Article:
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HR-1913...An obstruction to teaching Biblical principles?

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posted on Apr, 24 2009 @ 07:15 PM
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The so-called hate crimes bill will be used to lay the legal foundation and framework to investigate, prosecute and persecute pastors, business owners, Bible teachers, Sunday School teachers, youth leaders, Christian counselors, religious broadcasters and anyone else who the law deems capable of committing a crime motivated by hate of the victim. The problem is that innocent people like those just mentioned who believe in the Bible teachings will come under the rubric of committing a hate crime if they express their religious beliefs.

H.R. 1913 broadly defines "intimidation. A pastor's sermon could be considered "hate speech" under this legislation if heard by an individual who then acts aggressively against persons based on any "sexual orientation." The pastor could be prosecuted for "conspiracy to commit a hate crime." During congressional committee markup in 2007, Representative Arthur Davis (D-AL) admitted that the legislation will not protect a pastor from prosecution. (So-Called hate crime bill threatens religious freedom)


Read the full opinion article here, describes the bill too

I understand how we must help to protect people of different sexual orientations, but claiming that a pastor's sermon, based on the Bible, could be the instigation of a hate-crime is possibly taking this a bit too far...does anyone agree?

I'm sort of worried about this. Anyone else?




posted on Apr, 24 2009 @ 07:24 PM
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More insanity from the government.
This is truly oppression.
It is time to review those "Protocols",and realize that altho they need to be updated, they are indeed a plan for dominating the world.

NWO/World Government=Zionist Domination

There is nothing in it for the common people.



posted on Apr, 24 2009 @ 07:29 PM
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reply to post by OhZone
 


Yes, I agree, this does seem like more insanity from the government...what will they do next?...scary...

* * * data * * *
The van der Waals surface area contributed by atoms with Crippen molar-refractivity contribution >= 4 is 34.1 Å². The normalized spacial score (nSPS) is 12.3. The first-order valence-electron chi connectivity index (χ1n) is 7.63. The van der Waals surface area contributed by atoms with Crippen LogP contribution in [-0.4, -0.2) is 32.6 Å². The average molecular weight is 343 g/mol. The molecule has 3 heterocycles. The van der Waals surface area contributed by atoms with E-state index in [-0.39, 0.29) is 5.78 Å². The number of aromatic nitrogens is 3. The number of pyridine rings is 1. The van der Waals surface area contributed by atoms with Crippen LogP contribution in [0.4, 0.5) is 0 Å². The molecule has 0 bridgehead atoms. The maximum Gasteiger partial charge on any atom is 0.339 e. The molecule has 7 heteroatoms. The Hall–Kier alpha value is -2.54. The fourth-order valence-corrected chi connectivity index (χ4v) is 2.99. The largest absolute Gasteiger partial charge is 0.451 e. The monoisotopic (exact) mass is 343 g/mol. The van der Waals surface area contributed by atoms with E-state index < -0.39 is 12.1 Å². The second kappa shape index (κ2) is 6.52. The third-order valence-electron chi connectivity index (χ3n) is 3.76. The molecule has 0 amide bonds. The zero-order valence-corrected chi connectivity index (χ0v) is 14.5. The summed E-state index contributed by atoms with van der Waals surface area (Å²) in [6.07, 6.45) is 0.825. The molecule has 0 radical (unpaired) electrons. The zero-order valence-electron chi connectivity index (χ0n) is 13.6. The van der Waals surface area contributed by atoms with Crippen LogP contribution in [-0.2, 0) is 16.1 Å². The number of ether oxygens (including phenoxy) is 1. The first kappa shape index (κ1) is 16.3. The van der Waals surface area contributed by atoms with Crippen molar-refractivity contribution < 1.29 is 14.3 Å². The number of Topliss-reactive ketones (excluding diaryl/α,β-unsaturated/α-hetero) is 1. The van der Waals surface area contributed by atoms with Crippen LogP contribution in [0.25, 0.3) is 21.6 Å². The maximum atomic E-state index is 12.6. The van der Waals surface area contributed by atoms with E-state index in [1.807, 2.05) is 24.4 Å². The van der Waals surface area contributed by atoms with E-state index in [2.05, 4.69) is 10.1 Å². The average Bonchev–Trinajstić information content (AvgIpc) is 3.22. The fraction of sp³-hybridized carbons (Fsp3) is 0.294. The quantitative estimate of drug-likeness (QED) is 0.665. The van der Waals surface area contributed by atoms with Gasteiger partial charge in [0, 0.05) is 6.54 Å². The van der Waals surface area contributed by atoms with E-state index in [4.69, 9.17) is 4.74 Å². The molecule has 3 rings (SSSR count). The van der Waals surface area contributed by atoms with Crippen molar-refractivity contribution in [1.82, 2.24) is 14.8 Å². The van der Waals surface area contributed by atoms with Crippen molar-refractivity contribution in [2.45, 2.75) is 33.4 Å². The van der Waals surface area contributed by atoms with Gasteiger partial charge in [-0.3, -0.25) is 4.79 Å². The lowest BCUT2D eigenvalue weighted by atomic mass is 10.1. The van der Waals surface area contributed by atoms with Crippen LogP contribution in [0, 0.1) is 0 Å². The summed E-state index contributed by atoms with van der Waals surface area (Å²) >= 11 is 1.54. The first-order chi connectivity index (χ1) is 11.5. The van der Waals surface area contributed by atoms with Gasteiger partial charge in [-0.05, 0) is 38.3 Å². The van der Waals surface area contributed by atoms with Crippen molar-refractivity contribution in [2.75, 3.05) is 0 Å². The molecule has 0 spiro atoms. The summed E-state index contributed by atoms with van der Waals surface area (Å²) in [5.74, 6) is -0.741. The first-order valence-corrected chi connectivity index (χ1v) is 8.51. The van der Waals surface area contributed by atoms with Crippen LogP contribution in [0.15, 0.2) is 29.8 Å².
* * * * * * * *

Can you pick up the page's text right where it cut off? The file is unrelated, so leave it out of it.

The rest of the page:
posted on Apr, 24 2009 @ 07:35 PM
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I think it is possible that sermons could instigate hate crimes, in fact I know that they can - look at certain muslim clerics, and the disdain the some christians have for atheism and such like (not a hate crime as such but not very christianlike)

While I don't think that your average christian sermon/ nor islamic sermon does, this it could be a real possibility.



posted on Apr, 24 2009 @ 07:40 PM
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Also, I want to add that I never would have known about this bill save for listening to a Christian radio station this morning. Seems that bit by bit unreported, "unimportant" ramifications are happening to us and only through sources outside of the typical media sources (such as ATS, the Christian radio station, and others) are we discovering them.



posted on Apr, 24 2009 @ 07:42 PM
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reply to post by shihulud
 


Yes, I agree with you too. I have been to certain sermons that were down right scary (very hell-fire filled...yikes, wanted to run out the door!).

But hopefully this isn't a first step in the door to produce more bills that will limit religious free speech...you know?



posted on Apr, 24 2009 @ 08:04 PM
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hate speech is hate speech, whether it comes from a pastor or from a white supremacist. Might I remind you that Leviticus demands the death of homosexuals and many others who don't fit into the cookie cutter that is Christianity.

Don't get me wrong, I think people should be allowed to preach against homosexuality and other things they deem sinful -- it's guaranteed by the first amendment -- but anyone calling for the slaying of another individual because of their lifestyle should be prosecuted.



posted on Apr, 24 2009 @ 08:26 PM
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Do you mean that same hate speech where if you disagree with Obama you automatically are racist and therefore hate all people of African descent? Hmmmm. I am sure they would never use this law in that way. So I guess we are all safe. I give a Ye!



posted on Apr, 24 2009 @ 08:30 PM
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reply to post by LiquidLight
 


I was under the impression that just by mentioning the Bible teaches homosexuality is wrong would be basis enough to charge a pastor with a hate-crime, if one of his flock (and an unstable, most likely mentally ill, psychologically damaged one of his flock at that) were to go out, after listening to the pastor's sermon on homosexuality, and commit a violent crime against a person of a different sexual orientation.

But if this unstable person hid his or her mental troubles, how could the pastor have possibly known this?

This is something I am not quite knowledgeable about...but how many of you have actually heard a pastor/minister/preacher deliver a sermon whereby he or she advocated committing a violent crime against a person of a different sexual orientation?